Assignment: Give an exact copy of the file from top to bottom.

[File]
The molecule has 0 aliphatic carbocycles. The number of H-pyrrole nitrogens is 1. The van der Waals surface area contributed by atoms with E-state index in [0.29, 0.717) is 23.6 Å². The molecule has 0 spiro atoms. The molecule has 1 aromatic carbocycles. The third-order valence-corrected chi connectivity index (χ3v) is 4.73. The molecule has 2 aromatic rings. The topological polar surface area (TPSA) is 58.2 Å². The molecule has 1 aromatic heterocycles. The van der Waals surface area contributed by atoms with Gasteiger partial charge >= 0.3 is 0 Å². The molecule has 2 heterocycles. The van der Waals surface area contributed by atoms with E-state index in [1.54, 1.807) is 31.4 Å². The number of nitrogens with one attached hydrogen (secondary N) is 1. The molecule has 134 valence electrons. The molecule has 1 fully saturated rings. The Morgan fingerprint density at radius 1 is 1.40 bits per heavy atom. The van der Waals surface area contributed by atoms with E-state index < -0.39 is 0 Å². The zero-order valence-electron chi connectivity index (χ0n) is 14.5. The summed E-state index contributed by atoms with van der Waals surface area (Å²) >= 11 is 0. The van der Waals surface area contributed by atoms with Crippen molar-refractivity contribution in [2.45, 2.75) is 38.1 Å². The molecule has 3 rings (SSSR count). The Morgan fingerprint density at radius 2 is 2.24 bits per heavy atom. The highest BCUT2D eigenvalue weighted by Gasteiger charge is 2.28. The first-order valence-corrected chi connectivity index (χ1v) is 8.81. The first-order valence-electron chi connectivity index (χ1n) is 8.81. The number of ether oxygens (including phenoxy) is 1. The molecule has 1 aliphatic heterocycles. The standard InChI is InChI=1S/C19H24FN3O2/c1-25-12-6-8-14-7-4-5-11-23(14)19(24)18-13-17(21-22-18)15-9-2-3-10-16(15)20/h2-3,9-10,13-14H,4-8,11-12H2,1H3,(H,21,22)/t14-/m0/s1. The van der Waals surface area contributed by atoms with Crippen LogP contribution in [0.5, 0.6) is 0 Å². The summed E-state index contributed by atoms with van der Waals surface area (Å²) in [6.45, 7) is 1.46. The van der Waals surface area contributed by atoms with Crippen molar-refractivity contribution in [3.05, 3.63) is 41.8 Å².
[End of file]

The molecule has 0 aliphatic carbocycles. The number of H-pyrrole nitrogens is 1. The van der Waals surface area contributed by atoms with E-state index in [0.29, 0.717) is 23.6 Å². The molecule has 0 spiro atoms. The molecule has 1 aromatic carbocycles. The third-order valence-corrected chi connectivity index (χ3v) is 4.73. The molecule has 2 aromatic rings. The topological polar surface area (TPSA) is 58.2 Å². The molecule has 1 aromatic heterocycles. The van der Waals surface area contributed by atoms with Gasteiger partial charge >= 0.3 is 0 Å². The molecule has 2 heterocycles. The van der Waals surface area contributed by atoms with E-state index in [1.54, 1.807) is 31.4 Å². The number of nitrogens with one attached hydrogen (secondary N) is 1. The molecule has 134 valence electrons. The molecule has 1 fully saturated rings. The Morgan fingerprint density at radius 1 is 1.40 bits per heavy atom. The van der Waals surface area contributed by atoms with E-state index < -0.39 is 0 Å². The zero-order valence-electron chi connectivity index (χ0n) is 14.5. The summed E-state index contributed by atoms with van der Waals surface area (Å²) >= 11 is 0. The van der Waals surface area contributed by atoms with Crippen molar-refractivity contribution in [2.45, 2.75) is 38.1 Å². The molecule has 3 rings (SSSR count). The Morgan fingerprint density at radius 2 is 2.24 bits per heavy atom. The highest BCUT2D eigenvalue weighted by Gasteiger charge is 2.28. The first-order valence-corrected chi connectivity index (χ1v) is 8.81. The first-order valence-electron chi connectivity index (χ1n) is 8.81. The number of ether oxygens (including phenoxy) is 1. The molecule has 1 aliphatic heterocycles. The standard InChI is InChI=1S/C19H24FN3O2/c1-25-12-6-8-14-7-4-5-11-23(14)19(24)18-13-17(21-22-18)15-9-2-3-10-16(15)20/h2-3,9-10,13-14H,4-8,11-12H2,1H3,(H,21,22)/t14-/m0/s1. The van der Waals surface area contributed by atoms with Crippen LogP contribution in [0.5, 0.6) is 0 Å². The summed E-state index contributed by atoms with van der Waals surface area (Å²) in [6.45, 7) is 1.46. The van der Waals surface area contributed by atoms with Crippen molar-refractivity contribution in [3.05, 3.63) is 41.8 Å².